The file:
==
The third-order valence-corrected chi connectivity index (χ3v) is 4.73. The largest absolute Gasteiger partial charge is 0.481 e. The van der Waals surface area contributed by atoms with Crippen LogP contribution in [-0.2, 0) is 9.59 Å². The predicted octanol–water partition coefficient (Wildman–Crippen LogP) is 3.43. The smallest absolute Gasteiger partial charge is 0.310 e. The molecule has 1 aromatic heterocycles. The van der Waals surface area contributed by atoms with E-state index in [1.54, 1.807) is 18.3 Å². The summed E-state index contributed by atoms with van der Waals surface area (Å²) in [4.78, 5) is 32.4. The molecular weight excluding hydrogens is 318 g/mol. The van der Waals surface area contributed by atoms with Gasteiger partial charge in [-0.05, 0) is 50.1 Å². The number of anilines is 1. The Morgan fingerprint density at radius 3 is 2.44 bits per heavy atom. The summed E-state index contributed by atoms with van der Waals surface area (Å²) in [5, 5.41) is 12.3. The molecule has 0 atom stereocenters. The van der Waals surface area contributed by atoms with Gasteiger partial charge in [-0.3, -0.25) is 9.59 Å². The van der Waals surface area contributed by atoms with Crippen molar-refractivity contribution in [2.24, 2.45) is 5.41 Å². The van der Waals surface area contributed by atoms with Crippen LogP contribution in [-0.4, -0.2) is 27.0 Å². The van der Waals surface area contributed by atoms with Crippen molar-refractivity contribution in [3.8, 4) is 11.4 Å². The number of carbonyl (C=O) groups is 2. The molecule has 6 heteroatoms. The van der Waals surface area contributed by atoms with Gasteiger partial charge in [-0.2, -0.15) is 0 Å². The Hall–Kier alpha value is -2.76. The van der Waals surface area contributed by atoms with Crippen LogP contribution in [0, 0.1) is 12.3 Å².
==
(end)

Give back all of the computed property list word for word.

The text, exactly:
The third-order valence-corrected chi connectivity index (χ3v) is 4.73. The largest absolute Gasteiger partial charge is 0.481 e. The van der Waals surface area contributed by atoms with Crippen LogP contribution in [-0.2, 0) is 9.59 Å². The predicted octanol–water partition coefficient (Wildman–Crippen LogP) is 3.43. The smallest absolute Gasteiger partial charge is 0.310 e. The molecule has 1 aromatic heterocycles. The van der Waals surface area contributed by atoms with E-state index in [1.54, 1.807) is 18.3 Å². The summed E-state index contributed by atoms with van der Waals surface area (Å²) in [4.78, 5) is 32.4. The molecular weight excluding hydrogens is 318 g/mol. The van der Waals surface area contributed by atoms with Gasteiger partial charge in [-0.05, 0) is 50.1 Å². The number of anilines is 1. The Morgan fingerprint density at radius 3 is 2.44 bits per heavy atom. The summed E-state index contributed by atoms with van der Waals surface area (Å²) in [5, 5.41) is 12.3. The molecule has 0 atom stereocenters. The van der Waals surface area contributed by atoms with Gasteiger partial charge in [-0.3, -0.25) is 9.59 Å². The van der Waals surface area contributed by atoms with Crippen molar-refractivity contribution in [2.24, 2.45) is 5.41 Å². The van der Waals surface area contributed by atoms with Crippen LogP contribution in [-0.4, -0.2) is 27.0 Å². The van der Waals surface area contributed by atoms with Crippen molar-refractivity contribution in [3.8, 4) is 11.4 Å². The number of carbonyl (C=O) groups is 2. The molecule has 6 heteroatoms. The van der Waals surface area contributed by atoms with Gasteiger partial charge in [-0.2, -0.15) is 0 Å². The Hall–Kier alpha value is -2.76. The van der Waals surface area contributed by atoms with Crippen LogP contribution in [0, 0.1) is 12.3 Å².